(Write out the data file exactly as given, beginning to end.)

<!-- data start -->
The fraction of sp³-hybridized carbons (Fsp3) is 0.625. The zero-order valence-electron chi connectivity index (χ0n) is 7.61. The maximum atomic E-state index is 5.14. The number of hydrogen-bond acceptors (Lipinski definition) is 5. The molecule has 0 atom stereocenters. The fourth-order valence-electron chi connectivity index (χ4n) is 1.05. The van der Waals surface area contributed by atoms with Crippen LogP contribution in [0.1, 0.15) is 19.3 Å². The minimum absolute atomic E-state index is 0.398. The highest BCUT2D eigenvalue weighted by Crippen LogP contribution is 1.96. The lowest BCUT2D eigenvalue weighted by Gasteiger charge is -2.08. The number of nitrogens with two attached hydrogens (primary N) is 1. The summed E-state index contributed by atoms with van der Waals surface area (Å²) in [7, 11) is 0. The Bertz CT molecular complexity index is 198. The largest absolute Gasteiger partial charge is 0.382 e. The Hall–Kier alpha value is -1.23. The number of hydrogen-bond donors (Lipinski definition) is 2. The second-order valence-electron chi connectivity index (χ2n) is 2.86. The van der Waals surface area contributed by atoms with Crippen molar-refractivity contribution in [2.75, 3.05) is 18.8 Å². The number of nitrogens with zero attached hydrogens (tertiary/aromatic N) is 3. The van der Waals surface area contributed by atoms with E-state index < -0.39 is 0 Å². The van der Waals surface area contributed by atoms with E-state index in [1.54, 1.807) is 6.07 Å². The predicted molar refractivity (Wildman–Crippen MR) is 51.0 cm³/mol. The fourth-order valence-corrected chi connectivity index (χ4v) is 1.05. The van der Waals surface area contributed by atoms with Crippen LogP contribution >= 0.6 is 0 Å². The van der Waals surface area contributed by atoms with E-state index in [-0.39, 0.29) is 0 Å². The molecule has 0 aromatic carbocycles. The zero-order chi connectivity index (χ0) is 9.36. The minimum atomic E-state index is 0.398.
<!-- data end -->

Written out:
The fraction of sp³-hybridized carbons (Fsp3) is 0.625. The zero-order valence-electron chi connectivity index (χ0n) is 7.61. The maximum atomic E-state index is 5.14. The number of hydrogen-bond acceptors (Lipinski definition) is 5. The molecule has 0 atom stereocenters. The fourth-order valence-electron chi connectivity index (χ4n) is 1.05. The van der Waals surface area contributed by atoms with Crippen LogP contribution in [0.1, 0.15) is 19.3 Å². The minimum absolute atomic E-state index is 0.398. The highest BCUT2D eigenvalue weighted by Crippen LogP contribution is 1.96. The lowest BCUT2D eigenvalue weighted by Gasteiger charge is -2.08. The number of nitrogens with two attached hydrogens (primary N) is 1. The summed E-state index contributed by atoms with van der Waals surface area (Å²) in [7, 11) is 0. The Bertz CT molecular complexity index is 198. The largest absolute Gasteiger partial charge is 0.382 e. The Hall–Kier alpha value is -1.23. The number of hydrogen-bond donors (Lipinski definition) is 2. The second-order valence-electron chi connectivity index (χ2n) is 2.86. The van der Waals surface area contributed by atoms with Crippen molar-refractivity contribution in [2.75, 3.05) is 18.8 Å². The number of nitrogens with zero attached hydrogens (tertiary/aromatic N) is 3. The van der Waals surface area contributed by atoms with E-state index < -0.39 is 0 Å². The van der Waals surface area contributed by atoms with E-state index in [1.54, 1.807) is 6.07 Å². The predicted molar refractivity (Wildman–Crippen MR) is 51.0 cm³/mol. The fourth-order valence-corrected chi connectivity index (χ4v) is 1.05. The van der Waals surface area contributed by atoms with Crippen LogP contribution >= 0.6 is 0 Å². The van der Waals surface area contributed by atoms with E-state index in [-0.39, 0.29) is 0 Å². The molecule has 0 aromatic carbocycles. The zero-order chi connectivity index (χ0) is 9.36. The minimum atomic E-state index is 0.398.